Some time ago, my mother lamented the depletion of her jar of sweet-sour cippolini, which she’d brought back from a trip to (Italy? Slovenia? somewhere). After scouring the local shops of my small city to no avail, I took a critical tasting and a casual (and no-doubt inaccurate) translation from the original jar and thought “Gee, I wonder if I can make these?”
Turns out I can, and so can you.
Finding loose cippolini at a local market, I gave it a whirl, first reducing inexpensive vinegars with sugar and seasoning, then simmering the cippolini until they were knife-tender. The resulting onions were a little crisper than the tender, suave texture of the original, but I decided to leave them firm in case they softened as they stood in the fridge.
Mom was ecstatic at the gift, and even more so at the prospect of having an infinite source of the goods. I’ve asked her for constructive criticism (did they soften? is the flavor too sharp? too sweet? how did they age?) to improve future batches of cippolini agrodolce*, but her only feedback has been along the lines of “Yum!” and “More!” and “I’m running pretty low, y’know.”
I guess I know what she wants for Christmas this year.
1 c. white wine vinegar
1/3 c. sugar
1 TBS turbinado sugar
1/2 tsp kosher salt
1 c. balsamic vinegar (not true, thick, sticky balsamic vinegar, but the cheap grocery-store mockery)
1 lb cippolini, peeled and trimmed
Open a window or two. The smell of boiling vinegar will make your eyes water and will linger for days in a closed space.
Bring to a boil all ingredients except balsamic and onions; stir until sugar is dissolved. Add onions and balsamic and simmer until onions are slightly tender, 20-30 minutes. (Test this with a paring knife. You should get slight resistance, but not crunchy crispness.)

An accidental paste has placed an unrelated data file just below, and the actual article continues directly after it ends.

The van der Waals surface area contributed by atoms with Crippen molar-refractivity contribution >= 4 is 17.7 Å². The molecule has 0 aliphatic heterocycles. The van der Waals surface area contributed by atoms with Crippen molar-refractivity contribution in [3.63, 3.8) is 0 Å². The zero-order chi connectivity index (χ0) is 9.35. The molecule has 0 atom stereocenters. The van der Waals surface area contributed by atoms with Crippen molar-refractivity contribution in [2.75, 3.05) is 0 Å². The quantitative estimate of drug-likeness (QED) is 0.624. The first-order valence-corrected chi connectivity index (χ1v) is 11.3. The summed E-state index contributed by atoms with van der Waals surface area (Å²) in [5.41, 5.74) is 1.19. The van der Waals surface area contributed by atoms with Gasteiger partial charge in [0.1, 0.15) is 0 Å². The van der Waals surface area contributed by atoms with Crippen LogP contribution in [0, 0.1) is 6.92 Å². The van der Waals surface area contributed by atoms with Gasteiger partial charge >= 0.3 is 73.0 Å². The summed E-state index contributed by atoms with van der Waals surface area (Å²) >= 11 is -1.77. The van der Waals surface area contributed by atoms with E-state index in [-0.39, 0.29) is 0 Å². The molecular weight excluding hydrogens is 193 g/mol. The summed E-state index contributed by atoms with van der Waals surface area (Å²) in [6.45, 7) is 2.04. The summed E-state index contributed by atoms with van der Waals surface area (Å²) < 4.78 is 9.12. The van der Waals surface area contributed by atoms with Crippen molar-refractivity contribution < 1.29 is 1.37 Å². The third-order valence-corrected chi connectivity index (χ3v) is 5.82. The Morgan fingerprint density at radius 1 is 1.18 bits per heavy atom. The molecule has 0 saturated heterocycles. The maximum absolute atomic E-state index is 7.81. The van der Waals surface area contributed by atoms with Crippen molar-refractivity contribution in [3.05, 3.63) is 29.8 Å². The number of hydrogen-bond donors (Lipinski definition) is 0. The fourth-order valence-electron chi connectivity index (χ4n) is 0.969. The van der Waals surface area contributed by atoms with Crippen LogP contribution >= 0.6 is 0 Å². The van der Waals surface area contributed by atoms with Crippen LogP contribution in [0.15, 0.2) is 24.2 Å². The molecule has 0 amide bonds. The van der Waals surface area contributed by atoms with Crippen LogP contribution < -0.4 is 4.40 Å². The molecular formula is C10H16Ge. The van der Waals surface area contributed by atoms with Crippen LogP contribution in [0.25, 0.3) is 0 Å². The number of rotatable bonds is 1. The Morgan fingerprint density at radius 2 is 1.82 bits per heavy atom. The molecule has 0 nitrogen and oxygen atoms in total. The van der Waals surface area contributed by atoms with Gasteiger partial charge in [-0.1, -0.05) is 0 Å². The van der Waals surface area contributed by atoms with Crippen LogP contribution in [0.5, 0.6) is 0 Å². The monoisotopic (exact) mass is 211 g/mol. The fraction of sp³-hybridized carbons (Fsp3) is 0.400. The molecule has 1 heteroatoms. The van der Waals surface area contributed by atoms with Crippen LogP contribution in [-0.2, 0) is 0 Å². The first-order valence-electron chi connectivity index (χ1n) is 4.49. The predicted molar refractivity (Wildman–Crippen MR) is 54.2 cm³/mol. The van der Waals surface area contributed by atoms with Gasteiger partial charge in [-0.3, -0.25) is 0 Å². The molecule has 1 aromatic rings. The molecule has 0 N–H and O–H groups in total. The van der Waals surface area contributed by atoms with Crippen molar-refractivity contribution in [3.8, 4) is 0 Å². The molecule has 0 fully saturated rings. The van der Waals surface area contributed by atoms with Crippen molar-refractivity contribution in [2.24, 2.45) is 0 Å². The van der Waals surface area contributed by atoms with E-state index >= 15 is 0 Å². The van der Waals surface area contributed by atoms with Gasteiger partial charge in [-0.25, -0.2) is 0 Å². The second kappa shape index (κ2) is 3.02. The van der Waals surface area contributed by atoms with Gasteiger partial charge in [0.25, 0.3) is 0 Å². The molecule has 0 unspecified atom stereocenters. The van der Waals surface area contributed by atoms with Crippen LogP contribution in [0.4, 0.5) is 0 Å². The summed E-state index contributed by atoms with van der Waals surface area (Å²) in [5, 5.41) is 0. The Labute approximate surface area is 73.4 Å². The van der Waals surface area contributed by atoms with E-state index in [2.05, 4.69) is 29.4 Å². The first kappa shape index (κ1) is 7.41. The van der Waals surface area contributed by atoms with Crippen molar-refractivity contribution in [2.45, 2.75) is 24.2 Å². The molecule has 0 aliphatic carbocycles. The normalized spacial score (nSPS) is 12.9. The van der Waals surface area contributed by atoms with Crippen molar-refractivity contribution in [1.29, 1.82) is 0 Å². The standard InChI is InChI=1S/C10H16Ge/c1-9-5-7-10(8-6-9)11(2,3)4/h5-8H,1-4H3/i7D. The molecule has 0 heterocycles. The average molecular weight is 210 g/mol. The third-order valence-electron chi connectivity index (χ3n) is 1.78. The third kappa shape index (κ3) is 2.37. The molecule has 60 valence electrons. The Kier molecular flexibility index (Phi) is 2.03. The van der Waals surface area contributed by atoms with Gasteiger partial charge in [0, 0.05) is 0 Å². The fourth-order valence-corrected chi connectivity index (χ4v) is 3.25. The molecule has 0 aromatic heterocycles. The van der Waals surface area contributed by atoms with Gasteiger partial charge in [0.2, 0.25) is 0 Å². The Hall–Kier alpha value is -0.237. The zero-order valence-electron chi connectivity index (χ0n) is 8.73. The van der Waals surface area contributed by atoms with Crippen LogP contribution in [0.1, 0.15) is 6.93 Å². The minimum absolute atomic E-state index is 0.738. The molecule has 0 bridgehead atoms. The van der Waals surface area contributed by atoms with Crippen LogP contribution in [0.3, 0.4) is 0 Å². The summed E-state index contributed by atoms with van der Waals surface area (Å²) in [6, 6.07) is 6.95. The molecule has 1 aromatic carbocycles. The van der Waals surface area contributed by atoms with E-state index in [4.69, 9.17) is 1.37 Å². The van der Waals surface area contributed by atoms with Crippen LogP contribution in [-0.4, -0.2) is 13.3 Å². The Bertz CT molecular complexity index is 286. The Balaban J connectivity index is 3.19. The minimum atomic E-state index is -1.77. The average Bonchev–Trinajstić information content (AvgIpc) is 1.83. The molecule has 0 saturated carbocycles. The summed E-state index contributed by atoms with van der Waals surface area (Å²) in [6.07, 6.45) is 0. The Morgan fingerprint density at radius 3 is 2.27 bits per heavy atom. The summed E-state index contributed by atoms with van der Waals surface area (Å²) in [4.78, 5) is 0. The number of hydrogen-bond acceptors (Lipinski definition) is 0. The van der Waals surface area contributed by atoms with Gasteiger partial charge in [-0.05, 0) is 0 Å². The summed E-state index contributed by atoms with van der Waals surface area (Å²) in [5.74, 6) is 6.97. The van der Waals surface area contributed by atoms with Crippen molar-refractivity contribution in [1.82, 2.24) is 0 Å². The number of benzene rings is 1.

Remove onions to sterile jar. Simmer liquid until slightly thickened, then pour over onions. Seal, let cool, and refrigerate. I suggested Mom let them sit several days to a week, to soak in the flavor. As long as the onions remain well-covered by the vinegar reduction, they appear to keep indefinitely. Use your instincts, your common sense, and your nose.
Use these to add a spark to salads or hot vegetable dishes. Blanched green beans with sweet-sour onion garnish? Roasted beets rolled in butter with cippoline agrodolce? Baby greens, glazed pecans, dried cherries, and slivers of cippolini in a simple balsamic dressing? Yes, please!
Slice or coarsely chop them to include in sandwiches and casseroles. Warm French or Italian bread with melty mozzarella, sliced tomatoes, and sliced cippolini? Country white bread or egg bread, grilled with cheddar and sweet-sour onion? Frittata of mushroom, spinach, and tangy agrodolce onions? Oh, mama.
I suspect the vinegar reduction could be used for a tangy dressing, or reduced with stock, broth, or even cream to make a simple sauce for meat, poultry, fish, or roasted vegetables.
Or drain and warm whole cippolini in olive oil or butter to serve as a side dish, or garnish a cheese plate with them.
I love condiments like this — they’re like little jars of deliciousness kicking around the fridge. It’s like having a Get out of dinner FREE card in your pocket when you can toss together something simple and add a a lovely, unexpected ingredient to make it special.
*I’m getting the spelling of agrodolce from Google, so I count on those of you who might know better to correct me if necessary.